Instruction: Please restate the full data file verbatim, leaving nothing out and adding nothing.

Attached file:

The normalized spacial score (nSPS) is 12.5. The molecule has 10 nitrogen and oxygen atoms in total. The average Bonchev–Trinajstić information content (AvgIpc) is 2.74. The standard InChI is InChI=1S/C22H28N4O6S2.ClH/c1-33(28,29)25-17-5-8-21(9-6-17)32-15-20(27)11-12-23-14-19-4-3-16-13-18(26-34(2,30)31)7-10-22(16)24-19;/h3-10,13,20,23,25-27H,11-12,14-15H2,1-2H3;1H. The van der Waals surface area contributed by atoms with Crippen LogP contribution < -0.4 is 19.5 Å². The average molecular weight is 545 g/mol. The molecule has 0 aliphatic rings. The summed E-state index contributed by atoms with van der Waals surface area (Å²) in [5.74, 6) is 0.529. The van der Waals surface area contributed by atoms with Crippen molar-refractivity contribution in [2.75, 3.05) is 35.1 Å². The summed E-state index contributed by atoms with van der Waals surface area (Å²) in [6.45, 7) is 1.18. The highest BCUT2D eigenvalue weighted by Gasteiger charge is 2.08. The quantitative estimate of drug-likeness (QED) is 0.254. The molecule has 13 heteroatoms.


The normalized spacial score (nSPS) is 12.5. The molecule has 10 nitrogen and oxygen atoms in total. The average Bonchev–Trinajstić information content (AvgIpc) is 2.74. The standard InChI is InChI=1S/C22H28N4O6S2.ClH/c1-33(28,29)25-17-5-8-21(9-6-17)32-15-20(27)11-12-23-14-19-4-3-16-13-18(26-34(2,30)31)7-10-22(16)24-19;/h3-10,13,20,23,25-27H,11-12,14-15H2,1-2H3;1H. The van der Waals surface area contributed by atoms with Crippen LogP contribution < -0.4 is 19.5 Å². The average molecular weight is 545 g/mol. The molecule has 0 aliphatic rings. The summed E-state index contributed by atoms with van der Waals surface area (Å²) in [5.74, 6) is 0.529. The van der Waals surface area contributed by atoms with Crippen molar-refractivity contribution in [2.75, 3.05) is 35.1 Å². The summed E-state index contributed by atoms with van der Waals surface area (Å²) in [6.45, 7) is 1.18. The highest BCUT2D eigenvalue weighted by Gasteiger charge is 2.08. The quantitative estimate of drug-likeness (QED) is 0.254. The molecule has 13 heteroatoms.